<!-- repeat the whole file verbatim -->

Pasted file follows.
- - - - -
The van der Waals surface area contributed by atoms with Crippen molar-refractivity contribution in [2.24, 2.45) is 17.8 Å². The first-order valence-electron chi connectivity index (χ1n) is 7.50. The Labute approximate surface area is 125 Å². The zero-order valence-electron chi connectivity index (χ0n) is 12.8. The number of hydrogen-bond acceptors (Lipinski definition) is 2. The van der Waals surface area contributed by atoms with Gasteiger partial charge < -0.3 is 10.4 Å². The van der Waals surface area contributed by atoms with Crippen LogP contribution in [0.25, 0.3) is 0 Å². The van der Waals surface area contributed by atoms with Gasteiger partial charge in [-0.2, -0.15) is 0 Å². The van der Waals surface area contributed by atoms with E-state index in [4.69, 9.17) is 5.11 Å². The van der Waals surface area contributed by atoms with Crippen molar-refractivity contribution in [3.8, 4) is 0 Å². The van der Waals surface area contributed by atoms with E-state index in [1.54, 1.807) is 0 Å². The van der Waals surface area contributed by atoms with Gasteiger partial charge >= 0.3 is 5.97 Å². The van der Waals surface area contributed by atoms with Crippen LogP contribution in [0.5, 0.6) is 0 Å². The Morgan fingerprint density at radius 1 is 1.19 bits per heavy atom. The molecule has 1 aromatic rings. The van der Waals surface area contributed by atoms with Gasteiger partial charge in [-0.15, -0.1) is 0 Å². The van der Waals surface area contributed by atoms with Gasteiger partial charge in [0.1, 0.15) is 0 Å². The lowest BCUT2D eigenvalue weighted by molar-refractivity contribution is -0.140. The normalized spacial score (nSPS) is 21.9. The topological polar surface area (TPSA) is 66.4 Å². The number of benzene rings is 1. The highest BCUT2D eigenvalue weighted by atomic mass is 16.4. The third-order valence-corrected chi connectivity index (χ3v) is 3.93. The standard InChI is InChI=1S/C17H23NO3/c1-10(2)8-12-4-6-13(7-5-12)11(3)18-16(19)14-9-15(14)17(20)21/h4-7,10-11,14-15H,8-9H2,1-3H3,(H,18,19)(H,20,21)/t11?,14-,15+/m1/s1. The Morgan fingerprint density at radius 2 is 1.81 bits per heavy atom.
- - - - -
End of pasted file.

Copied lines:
The van der Waals surface area contributed by atoms with Crippen molar-refractivity contribution in [2.24, 2.45) is 17.8 Å². The first-order valence-electron chi connectivity index (χ1n) is 7.50. The Labute approximate surface area is 125 Å². The zero-order valence-electron chi connectivity index (χ0n) is 12.8. The number of hydrogen-bond acceptors (Lipinski definition) is 2. The van der Waals surface area contributed by atoms with Gasteiger partial charge < -0.3 is 10.4 Å². The van der Waals surface area contributed by atoms with Crippen LogP contribution in [0.25, 0.3) is 0 Å². The van der Waals surface area contributed by atoms with Gasteiger partial charge in [-0.2, -0.15) is 0 Å². The van der Waals surface area contributed by atoms with E-state index in [4.69, 9.17) is 5.11 Å². The van der Waals surface area contributed by atoms with Crippen molar-refractivity contribution in [3.8, 4) is 0 Å². The van der Waals surface area contributed by atoms with E-state index in [1.54, 1.807) is 0 Å². The van der Waals surface area contributed by atoms with Gasteiger partial charge >= 0.3 is 5.97 Å². The van der Waals surface area contributed by atoms with Crippen LogP contribution in [0.5, 0.6) is 0 Å². The Morgan fingerprint density at radius 1 is 1.19 bits per heavy atom. The molecule has 1 aromatic rings. The van der Waals surface area contributed by atoms with Gasteiger partial charge in [-0.15, -0.1) is 0 Å². The van der Waals surface area contributed by atoms with Gasteiger partial charge in [0.1, 0.15) is 0 Å². The lowest BCUT2D eigenvalue weighted by molar-refractivity contribution is -0.140. The normalized spacial score (nSPS) is 21.9. The topological polar surface area (TPSA) is 66.4 Å². The number of benzene rings is 1. The highest BCUT2D eigenvalue weighted by atomic mass is 16.4. The third-order valence-corrected chi connectivity index (χ3v) is 3.93. The standard InChI is InChI=1S/C17H23NO3/c1-10(2)8-12-4-6-13(7-5-12)11(3)18-16(19)14-9-15(14)17(20)21/h4-7,10-11,14-15H,8-9H2,1-3H3,(H,18,19)(H,20,21)/t11?,14-,15+/m1/s1. The Morgan fingerprint density at radius 2 is 1.81 bits per heavy atom.